AFRICA last Thursday snubbed the inauguration of President Robert Mugabe, a clear statement that the continent is ashamed to be associated with the robbery of 31 July.
The fact that only a handful of serving African leaders attended the farce at the National Sports Stadium indicates how Mugabe’s self-proclaimed victory remains a non-issue in Africa.
In fact, there were more former Presidents than serving African leaders at the banquet, an indication that the 89-year-old is viewed as a figure of the past.
His continued presence on the political stage is an embarrassment, not only in Sadc, but to the rest of Africa which is increasingly resorting to younger leaders with a grasp of how to manage a modern economy in the brave 21st century.
While we salute the AU and Sadc for noting the irregularities around the last election, African leaders spoke louder through their absence at Thursday’s event which Zanu PF had claimed would be attended by at least 40 heads of State.
Mugabe’s speech confirmed that Zimbabwe is headed for the usual doom under Zanu PF.
Sounding like a broken record and sticking to the same old script of failed policies, Mugabe promised to advance the expropriation agenda which has brought Zimbabwe to its knees.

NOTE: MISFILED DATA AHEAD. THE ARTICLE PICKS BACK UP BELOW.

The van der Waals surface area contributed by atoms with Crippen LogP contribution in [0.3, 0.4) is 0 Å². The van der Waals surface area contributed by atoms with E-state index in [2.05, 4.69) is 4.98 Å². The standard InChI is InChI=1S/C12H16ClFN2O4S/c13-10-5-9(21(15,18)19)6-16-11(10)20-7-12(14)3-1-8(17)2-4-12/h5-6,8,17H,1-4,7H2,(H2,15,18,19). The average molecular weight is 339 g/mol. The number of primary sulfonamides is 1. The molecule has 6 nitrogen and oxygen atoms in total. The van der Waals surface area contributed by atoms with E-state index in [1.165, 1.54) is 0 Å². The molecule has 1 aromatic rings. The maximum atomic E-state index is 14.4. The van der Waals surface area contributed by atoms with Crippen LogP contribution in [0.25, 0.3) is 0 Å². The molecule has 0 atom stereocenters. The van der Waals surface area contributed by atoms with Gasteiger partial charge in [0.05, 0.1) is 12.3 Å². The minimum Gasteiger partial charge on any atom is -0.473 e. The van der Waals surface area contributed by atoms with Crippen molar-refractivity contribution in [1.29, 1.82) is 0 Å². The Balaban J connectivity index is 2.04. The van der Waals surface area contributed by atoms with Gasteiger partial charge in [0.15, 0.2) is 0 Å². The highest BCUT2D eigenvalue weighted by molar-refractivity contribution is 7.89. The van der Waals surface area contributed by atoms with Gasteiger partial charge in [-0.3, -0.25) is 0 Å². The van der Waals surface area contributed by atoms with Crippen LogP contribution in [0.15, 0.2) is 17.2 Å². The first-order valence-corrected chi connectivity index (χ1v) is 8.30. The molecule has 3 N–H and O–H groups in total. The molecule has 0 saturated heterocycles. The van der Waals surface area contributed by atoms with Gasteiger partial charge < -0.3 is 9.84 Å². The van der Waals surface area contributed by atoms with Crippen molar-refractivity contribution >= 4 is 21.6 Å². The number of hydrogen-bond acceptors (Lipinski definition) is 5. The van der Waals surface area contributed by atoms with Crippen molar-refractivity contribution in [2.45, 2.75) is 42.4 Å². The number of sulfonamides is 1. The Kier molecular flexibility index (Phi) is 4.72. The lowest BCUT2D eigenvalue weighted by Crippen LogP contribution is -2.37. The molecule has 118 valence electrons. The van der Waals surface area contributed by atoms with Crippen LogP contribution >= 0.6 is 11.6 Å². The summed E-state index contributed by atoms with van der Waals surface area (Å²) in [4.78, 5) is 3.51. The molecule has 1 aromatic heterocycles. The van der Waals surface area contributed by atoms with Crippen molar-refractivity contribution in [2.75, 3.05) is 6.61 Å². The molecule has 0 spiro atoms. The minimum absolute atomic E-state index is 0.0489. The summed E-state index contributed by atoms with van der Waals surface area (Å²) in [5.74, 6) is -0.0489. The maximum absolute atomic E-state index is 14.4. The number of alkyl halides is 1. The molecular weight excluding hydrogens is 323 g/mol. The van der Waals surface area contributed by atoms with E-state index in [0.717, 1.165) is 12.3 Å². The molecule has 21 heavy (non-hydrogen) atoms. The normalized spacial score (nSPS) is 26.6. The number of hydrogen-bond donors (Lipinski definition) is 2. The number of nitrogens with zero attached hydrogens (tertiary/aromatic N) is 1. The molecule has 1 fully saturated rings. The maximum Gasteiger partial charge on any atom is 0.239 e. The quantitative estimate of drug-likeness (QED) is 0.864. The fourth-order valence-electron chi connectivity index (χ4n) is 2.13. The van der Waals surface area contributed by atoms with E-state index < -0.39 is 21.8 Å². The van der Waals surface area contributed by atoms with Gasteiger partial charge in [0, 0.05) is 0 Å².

Instead of expanding the cake, Mugabe talked about indigenising what is left of Zimbabwe’s once thriving industry.
By his own admission, Zimbabwe’s industry now resembles a scrapyard. Under his watch, to which he admitted on Thursday, Zimbabwe has become a net importer of finished goods while continuing to create jobs for other countries by our continued export of raw materials.
In his inauguration speech, Mugabe dismally failed to inspire national confidence about a new direction and a new set of policies.
He failed to articulate any new priorities of the new government and the new policy thrust that would extricate the country from its current doldrums.
His empty rhetoric confirmed what we have always said that the authors of the country’s problems cannot be expected to have the solutions. Yesterday’s people cannot solve today’s problems. Today’s problems need today’s people.
The struggle for a new Zimbabwe is far from over. Thursday’s event marked the beginning of the end for a regime which has brought misery in the past three decades.
Zimbabwe is a country of heroes and heroines.
We are a nation of brave people who shall continue to fight for change and real transformation. That change will come well within our lifetime.
MDC-T INFORMATION, DEPARTMENT